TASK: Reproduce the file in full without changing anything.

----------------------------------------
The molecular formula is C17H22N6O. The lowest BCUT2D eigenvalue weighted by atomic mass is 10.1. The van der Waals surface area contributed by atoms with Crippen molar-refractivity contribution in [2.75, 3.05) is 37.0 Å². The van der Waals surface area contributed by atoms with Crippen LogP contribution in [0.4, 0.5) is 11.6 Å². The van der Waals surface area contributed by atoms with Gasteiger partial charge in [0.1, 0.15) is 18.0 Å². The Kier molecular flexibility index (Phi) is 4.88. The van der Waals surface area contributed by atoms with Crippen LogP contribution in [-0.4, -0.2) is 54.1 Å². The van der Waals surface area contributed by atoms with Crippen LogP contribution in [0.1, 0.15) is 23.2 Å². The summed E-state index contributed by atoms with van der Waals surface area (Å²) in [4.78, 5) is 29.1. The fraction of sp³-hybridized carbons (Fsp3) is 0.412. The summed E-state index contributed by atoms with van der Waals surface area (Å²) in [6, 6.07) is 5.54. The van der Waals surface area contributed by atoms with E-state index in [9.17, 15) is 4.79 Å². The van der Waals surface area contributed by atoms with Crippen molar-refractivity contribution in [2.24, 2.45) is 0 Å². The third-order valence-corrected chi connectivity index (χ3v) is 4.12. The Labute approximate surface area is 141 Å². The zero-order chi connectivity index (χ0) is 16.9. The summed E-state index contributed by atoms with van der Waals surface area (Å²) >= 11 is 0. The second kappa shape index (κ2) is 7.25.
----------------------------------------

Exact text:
The molecular formula is C17H22N6O. The lowest BCUT2D eigenvalue weighted by atomic mass is 10.1. The van der Waals surface area contributed by atoms with Crippen molar-refractivity contribution in [2.75, 3.05) is 37.0 Å². The van der Waals surface area contributed by atoms with Crippen LogP contribution in [0.4, 0.5) is 11.6 Å². The van der Waals surface area contributed by atoms with Gasteiger partial charge in [0.1, 0.15) is 18.0 Å². The Kier molecular flexibility index (Phi) is 4.88. The van der Waals surface area contributed by atoms with Crippen LogP contribution in [-0.4, -0.2) is 54.1 Å². The van der Waals surface area contributed by atoms with Crippen LogP contribution in [0.1, 0.15) is 23.2 Å². The summed E-state index contributed by atoms with van der Waals surface area (Å²) in [4.78, 5) is 29.1. The fraction of sp³-hybridized carbons (Fsp3) is 0.412. The summed E-state index contributed by atoms with van der Waals surface area (Å²) in [6, 6.07) is 5.54. The van der Waals surface area contributed by atoms with E-state index in [9.17, 15) is 4.79 Å². The van der Waals surface area contributed by atoms with Crippen molar-refractivity contribution in [2.24, 2.45) is 0 Å². The third-order valence-corrected chi connectivity index (χ3v) is 4.12. The Labute approximate surface area is 141 Å². The zero-order chi connectivity index (χ0) is 16.9. The summed E-state index contributed by atoms with van der Waals surface area (Å²) >= 11 is 0. The second kappa shape index (κ2) is 7.25.